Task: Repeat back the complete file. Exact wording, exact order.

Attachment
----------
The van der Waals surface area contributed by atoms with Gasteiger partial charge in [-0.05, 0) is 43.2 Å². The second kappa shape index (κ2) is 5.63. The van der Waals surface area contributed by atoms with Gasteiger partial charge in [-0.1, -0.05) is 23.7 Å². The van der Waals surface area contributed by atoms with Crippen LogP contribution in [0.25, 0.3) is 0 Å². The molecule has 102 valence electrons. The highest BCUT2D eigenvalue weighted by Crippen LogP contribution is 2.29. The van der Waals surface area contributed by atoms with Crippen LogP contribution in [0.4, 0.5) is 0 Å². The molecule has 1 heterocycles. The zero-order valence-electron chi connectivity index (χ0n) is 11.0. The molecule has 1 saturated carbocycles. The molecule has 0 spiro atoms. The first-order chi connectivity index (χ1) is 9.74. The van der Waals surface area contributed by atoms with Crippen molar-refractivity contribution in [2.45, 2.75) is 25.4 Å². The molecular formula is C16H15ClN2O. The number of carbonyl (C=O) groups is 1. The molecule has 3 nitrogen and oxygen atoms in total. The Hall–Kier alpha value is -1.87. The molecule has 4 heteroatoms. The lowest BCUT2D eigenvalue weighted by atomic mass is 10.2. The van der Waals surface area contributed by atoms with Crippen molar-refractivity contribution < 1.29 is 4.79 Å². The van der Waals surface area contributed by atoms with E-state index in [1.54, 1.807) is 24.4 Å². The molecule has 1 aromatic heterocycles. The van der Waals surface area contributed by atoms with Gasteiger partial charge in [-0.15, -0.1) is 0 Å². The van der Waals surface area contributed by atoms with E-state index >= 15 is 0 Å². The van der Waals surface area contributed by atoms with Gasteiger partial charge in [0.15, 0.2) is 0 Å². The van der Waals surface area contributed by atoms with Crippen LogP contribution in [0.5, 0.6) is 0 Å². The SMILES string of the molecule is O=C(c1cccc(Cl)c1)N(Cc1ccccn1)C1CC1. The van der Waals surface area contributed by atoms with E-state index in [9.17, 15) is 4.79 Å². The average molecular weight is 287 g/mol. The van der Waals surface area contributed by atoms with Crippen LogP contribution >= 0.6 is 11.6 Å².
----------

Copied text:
The van der Waals surface area contributed by atoms with Gasteiger partial charge in [-0.05, 0) is 43.2 Å². The second kappa shape index (κ2) is 5.63. The van der Waals surface area contributed by atoms with Gasteiger partial charge in [-0.1, -0.05) is 23.7 Å². The van der Waals surface area contributed by atoms with Crippen LogP contribution in [0.25, 0.3) is 0 Å². The molecule has 102 valence electrons. The highest BCUT2D eigenvalue weighted by Crippen LogP contribution is 2.29. The van der Waals surface area contributed by atoms with Crippen LogP contribution in [0.4, 0.5) is 0 Å². The molecule has 1 heterocycles. The zero-order valence-electron chi connectivity index (χ0n) is 11.0. The molecule has 1 saturated carbocycles. The molecule has 0 spiro atoms. The first-order chi connectivity index (χ1) is 9.74. The van der Waals surface area contributed by atoms with Crippen molar-refractivity contribution in [2.45, 2.75) is 25.4 Å². The molecular formula is C16H15ClN2O. The number of carbonyl (C=O) groups is 1. The molecule has 3 nitrogen and oxygen atoms in total. The Hall–Kier alpha value is -1.87. The molecule has 4 heteroatoms. The lowest BCUT2D eigenvalue weighted by atomic mass is 10.2. The van der Waals surface area contributed by atoms with Crippen molar-refractivity contribution < 1.29 is 4.79 Å². The van der Waals surface area contributed by atoms with E-state index in [1.54, 1.807) is 24.4 Å². The molecule has 1 aromatic heterocycles. The van der Waals surface area contributed by atoms with Gasteiger partial charge in [-0.15, -0.1) is 0 Å². The van der Waals surface area contributed by atoms with E-state index >= 15 is 0 Å². The van der Waals surface area contributed by atoms with Gasteiger partial charge in [0.15, 0.2) is 0 Å². The van der Waals surface area contributed by atoms with Crippen LogP contribution in [0.5, 0.6) is 0 Å². The SMILES string of the molecule is O=C(c1cccc(Cl)c1)N(Cc1ccccn1)C1CC1. The van der Waals surface area contributed by atoms with E-state index in [9.17, 15) is 4.79 Å². The average molecular weight is 287 g/mol. The van der Waals surface area contributed by atoms with Crippen LogP contribution >= 0.6 is 11.6 Å².